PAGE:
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The charity making life better by water

‘Unlocking’ the challenge of London’s congested waterways

As people continue to move onto the water, the 200-year old Regent’s Canal and London’s other waterways have never been so popular.

Little Venice Bridge

We are starting a discussion with boaters and other stakeholders on how to manage the busy London waterways. Against the backdrop of a record high and growing boat numbers in the capital, the charity is asking what approach should be taken for managing very congested areas, and how respondents can help.

Over the past decade the Trust has seen the number of boats using the London waterways more than double[1] to a record high and this trend is continuing. 2020 sees the Regent's Canal celebrate its 200th birthday and it, together with London's other former industrial waterways, have never been more popular.

Without additional measures to manage the areas of highest demand, it is likely that the ever-growing number of boats will impact on everyone's enjoyment of the waterways.

Sharing your views

Boaters and other stakeholders are invited to share their views, using an online survey or in writing, and the Trust will be holding virtual meetings online to hear ideas and answer questions. This initial engagement will take place between mid-October 2020 and early January 2021.

In 2018 the Trust published the London Mooring Strategy to help manage the London waterways safely and fairly. The strategy acknowledged that if boat numbers continued to rise then additional measures to manage boats in the busiest areas would need to be investigated to ensure the waterways are managed safely, provide an enjoyable customer experience, and are available fairly for everyone.

In parts of central and inner London, mooring space and boater facilities are already under pressure. The Trust has no legal powers to stop or restrict the number of licensed boats on the water, so creative solutions to help manage growing boat numbers are necessary to address these challenges. With a growing liveaboard boating population, and increased recreational and leisure use, the number of people wanting to use the waterways continues to rise. All boaters and stakeholders need to work together to ensure they are managed sustainably for the future.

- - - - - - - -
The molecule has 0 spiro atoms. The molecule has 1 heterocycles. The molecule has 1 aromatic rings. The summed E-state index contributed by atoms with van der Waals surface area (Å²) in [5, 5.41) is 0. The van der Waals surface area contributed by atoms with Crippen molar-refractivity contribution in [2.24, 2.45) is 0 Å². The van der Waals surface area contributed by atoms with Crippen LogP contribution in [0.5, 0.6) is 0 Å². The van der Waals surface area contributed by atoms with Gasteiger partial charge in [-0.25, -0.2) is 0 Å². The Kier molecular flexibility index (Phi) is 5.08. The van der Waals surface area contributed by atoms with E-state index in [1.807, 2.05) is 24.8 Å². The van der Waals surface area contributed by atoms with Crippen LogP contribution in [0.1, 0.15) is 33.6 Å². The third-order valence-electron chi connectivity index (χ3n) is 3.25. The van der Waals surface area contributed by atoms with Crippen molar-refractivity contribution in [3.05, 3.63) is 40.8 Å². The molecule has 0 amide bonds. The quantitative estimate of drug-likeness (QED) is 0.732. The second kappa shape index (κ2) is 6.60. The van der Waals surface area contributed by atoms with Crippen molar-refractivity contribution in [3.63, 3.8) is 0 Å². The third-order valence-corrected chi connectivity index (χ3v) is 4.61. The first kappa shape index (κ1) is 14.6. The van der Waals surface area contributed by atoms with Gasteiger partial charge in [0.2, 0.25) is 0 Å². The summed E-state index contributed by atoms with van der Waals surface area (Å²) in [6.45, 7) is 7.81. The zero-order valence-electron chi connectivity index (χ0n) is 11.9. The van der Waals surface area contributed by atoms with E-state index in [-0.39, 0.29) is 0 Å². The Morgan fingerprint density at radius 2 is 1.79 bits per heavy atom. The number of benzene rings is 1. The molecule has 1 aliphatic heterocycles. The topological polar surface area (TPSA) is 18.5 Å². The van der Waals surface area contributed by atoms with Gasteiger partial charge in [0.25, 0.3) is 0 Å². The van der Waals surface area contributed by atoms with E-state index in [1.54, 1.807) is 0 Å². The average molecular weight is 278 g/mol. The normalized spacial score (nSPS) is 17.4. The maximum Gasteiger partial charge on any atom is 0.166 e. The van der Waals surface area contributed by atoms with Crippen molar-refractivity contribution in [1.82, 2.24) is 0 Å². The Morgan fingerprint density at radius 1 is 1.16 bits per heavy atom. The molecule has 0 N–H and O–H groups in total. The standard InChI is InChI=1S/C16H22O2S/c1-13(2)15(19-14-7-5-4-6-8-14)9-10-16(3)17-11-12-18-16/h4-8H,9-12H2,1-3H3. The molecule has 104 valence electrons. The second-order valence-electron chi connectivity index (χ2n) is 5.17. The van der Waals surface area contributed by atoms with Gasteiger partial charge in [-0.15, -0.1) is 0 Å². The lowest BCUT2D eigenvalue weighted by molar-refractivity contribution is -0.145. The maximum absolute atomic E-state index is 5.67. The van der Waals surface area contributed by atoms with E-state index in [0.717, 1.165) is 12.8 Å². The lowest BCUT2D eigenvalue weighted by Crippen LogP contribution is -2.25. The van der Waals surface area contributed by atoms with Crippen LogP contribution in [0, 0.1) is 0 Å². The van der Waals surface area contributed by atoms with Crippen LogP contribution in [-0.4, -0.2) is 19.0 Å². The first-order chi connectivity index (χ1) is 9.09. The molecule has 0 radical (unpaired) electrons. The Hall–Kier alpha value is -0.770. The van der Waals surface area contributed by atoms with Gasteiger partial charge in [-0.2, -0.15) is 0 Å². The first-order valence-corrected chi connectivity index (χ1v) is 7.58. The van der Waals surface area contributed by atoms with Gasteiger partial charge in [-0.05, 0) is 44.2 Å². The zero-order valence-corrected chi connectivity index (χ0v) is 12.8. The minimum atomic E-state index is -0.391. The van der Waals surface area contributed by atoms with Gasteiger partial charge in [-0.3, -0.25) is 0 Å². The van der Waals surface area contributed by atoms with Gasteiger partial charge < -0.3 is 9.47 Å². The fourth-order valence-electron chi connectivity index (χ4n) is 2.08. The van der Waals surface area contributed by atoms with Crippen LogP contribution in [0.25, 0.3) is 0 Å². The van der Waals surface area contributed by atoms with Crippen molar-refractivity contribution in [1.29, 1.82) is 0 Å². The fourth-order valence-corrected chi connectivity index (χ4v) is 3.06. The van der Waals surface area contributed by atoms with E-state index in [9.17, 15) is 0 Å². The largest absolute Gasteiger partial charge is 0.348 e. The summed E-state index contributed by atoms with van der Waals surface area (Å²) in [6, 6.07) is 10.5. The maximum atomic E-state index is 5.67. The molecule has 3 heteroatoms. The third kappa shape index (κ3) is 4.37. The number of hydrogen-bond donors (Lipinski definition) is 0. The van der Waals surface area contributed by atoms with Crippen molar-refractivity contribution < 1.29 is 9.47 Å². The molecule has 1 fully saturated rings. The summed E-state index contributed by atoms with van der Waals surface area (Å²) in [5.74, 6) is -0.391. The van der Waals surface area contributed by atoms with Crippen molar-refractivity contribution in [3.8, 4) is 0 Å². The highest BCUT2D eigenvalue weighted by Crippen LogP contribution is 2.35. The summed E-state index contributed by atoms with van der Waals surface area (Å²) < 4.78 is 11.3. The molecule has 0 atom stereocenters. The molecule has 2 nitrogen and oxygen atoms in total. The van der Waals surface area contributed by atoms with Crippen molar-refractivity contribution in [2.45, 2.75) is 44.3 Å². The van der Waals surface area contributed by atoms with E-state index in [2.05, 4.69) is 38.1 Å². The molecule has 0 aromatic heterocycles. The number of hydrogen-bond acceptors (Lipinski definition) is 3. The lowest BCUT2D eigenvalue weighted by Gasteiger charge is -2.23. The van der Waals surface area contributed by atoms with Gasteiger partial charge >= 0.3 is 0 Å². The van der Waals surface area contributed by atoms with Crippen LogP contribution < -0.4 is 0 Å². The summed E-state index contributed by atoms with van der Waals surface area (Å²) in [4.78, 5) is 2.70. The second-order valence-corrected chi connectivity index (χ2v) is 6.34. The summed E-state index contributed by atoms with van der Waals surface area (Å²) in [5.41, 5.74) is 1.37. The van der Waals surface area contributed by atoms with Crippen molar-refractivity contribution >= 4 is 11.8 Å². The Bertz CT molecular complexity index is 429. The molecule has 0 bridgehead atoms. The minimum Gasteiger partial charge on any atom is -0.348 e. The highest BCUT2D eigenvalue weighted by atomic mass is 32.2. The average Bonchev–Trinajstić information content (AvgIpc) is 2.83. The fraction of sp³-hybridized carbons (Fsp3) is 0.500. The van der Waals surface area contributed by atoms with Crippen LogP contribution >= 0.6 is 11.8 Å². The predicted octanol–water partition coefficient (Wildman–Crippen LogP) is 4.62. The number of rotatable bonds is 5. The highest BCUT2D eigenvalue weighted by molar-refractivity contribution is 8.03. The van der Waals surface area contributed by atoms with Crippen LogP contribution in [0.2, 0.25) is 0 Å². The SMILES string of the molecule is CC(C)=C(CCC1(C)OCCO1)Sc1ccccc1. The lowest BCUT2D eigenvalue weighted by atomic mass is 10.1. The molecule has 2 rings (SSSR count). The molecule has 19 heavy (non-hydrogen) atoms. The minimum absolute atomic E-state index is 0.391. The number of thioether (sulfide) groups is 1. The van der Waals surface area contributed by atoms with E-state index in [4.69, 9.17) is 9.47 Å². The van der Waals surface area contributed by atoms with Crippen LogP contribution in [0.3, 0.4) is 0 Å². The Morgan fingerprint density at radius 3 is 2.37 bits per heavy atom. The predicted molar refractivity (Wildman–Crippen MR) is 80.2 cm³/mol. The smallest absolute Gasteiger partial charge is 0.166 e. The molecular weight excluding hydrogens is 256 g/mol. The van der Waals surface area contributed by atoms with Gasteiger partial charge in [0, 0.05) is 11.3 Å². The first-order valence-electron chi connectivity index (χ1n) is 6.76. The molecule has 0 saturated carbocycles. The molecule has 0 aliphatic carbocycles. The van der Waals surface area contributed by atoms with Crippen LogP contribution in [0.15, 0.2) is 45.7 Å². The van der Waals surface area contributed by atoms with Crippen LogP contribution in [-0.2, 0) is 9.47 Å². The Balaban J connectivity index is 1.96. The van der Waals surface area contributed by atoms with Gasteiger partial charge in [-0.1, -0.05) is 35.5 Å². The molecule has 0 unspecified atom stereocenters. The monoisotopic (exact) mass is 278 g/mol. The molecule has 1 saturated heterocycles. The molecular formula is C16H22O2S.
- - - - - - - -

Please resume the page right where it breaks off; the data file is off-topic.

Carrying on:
Busier today than ever before

Ros Daniels, our director for London & the South East, said: “London's waterways are busier today than at the height of the Industrial Revolution. They provide something for everyone. They bring nature and free access to valuable green and blue space to relax, de-stress, and exercise to many people. They're a fascinating reminder of our industrial heritage and, of course, they allow the opportunity to boat, and moor up, in the heart of the capital.

“However, this popularity comes with challenges. The rise in boat numbers in some parts of London is unsustainable and is putting a significant strain on the 200-year old canals, as well as the facilities that were never designed for this type and volume of use. Finding a mooring can be a real issue, and the high number of boats in some areas can lead to unsafe mooring practises and cause a danger to others. There is also increasingly the potential for conflict between all the different interests and ways people interact with the waterways. We need to address this.”

Mangaging the space

Matthew Symonds, our national boating manager, said: “We need boaters, and other people who are invested in London's waterways, to help us decide upon a way to manage the space so we can ensure the canals are safe and fairly available to everyone. Please take part in our survey or come to one of our virtual meetings to share your views.”

[1] National boat count in London all boats 2010: 2101 – 2019: 4274; boats without a permanent mooring 2010: 413 – 2019: 2208

Last Edited: 19 October 2020

photo of a location on the canals
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